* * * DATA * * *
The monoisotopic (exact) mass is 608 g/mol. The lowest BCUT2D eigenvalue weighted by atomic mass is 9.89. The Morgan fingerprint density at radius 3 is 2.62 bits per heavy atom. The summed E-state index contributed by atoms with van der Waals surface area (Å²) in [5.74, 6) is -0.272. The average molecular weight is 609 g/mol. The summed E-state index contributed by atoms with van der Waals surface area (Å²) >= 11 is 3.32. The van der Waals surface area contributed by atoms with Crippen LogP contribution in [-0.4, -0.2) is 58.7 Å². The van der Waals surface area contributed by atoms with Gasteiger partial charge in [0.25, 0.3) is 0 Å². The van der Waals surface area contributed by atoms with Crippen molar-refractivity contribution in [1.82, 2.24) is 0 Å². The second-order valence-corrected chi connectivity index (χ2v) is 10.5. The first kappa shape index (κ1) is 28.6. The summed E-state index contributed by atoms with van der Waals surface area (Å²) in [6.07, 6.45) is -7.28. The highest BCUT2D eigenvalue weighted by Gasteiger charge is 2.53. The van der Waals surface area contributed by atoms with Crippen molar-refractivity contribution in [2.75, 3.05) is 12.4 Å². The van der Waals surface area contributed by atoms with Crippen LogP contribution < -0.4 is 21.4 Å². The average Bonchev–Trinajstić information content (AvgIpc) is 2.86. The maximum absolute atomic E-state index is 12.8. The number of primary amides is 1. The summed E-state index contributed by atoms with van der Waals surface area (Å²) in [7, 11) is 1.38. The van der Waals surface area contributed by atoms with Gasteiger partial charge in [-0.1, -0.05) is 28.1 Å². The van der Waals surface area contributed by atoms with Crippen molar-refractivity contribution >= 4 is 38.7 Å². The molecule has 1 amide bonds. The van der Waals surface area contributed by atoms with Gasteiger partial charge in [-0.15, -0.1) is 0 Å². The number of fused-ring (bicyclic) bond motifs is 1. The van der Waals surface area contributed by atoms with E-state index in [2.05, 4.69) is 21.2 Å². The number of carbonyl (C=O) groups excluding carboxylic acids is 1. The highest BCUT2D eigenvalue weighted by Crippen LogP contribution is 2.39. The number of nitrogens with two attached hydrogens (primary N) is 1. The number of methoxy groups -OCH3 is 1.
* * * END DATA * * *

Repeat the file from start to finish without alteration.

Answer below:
The monoisotopic (exact) mass is 608 g/mol. The lowest BCUT2D eigenvalue weighted by atomic mass is 9.89. The Morgan fingerprint density at radius 3 is 2.62 bits per heavy atom. The summed E-state index contributed by atoms with van der Waals surface area (Å²) in [5.74, 6) is -0.272. The average molecular weight is 609 g/mol. The summed E-state index contributed by atoms with van der Waals surface area (Å²) >= 11 is 3.32. The van der Waals surface area contributed by atoms with Crippen LogP contribution in [-0.4, -0.2) is 58.7 Å². The van der Waals surface area contributed by atoms with Gasteiger partial charge in [0.25, 0.3) is 0 Å². The van der Waals surface area contributed by atoms with Crippen molar-refractivity contribution in [1.82, 2.24) is 0 Å². The second-order valence-corrected chi connectivity index (χ2v) is 10.5. The first kappa shape index (κ1) is 28.6. The summed E-state index contributed by atoms with van der Waals surface area (Å²) in [6.07, 6.45) is -7.28. The highest BCUT2D eigenvalue weighted by Gasteiger charge is 2.53. The van der Waals surface area contributed by atoms with Crippen molar-refractivity contribution in [2.75, 3.05) is 12.4 Å². The van der Waals surface area contributed by atoms with Crippen LogP contribution < -0.4 is 21.4 Å². The average Bonchev–Trinajstić information content (AvgIpc) is 2.86. The maximum absolute atomic E-state index is 12.8. The number of primary amides is 1. The summed E-state index contributed by atoms with van der Waals surface area (Å²) in [7, 11) is 1.38. The van der Waals surface area contributed by atoms with Gasteiger partial charge in [-0.1, -0.05) is 28.1 Å². The van der Waals surface area contributed by atoms with Crippen molar-refractivity contribution >= 4 is 38.7 Å². The molecule has 1 amide bonds. The van der Waals surface area contributed by atoms with Gasteiger partial charge in [-0.15, -0.1) is 0 Å². The number of fused-ring (bicyclic) bond motifs is 1. The van der Waals surface area contributed by atoms with E-state index in [2.05, 4.69) is 21.2 Å². The number of carbonyl (C=O) groups excluding carboxylic acids is 1. The highest BCUT2D eigenvalue weighted by Crippen LogP contribution is 2.39. The number of nitrogens with two attached hydrogens (primary N) is 1. The number of methoxy groups -OCH3 is 1.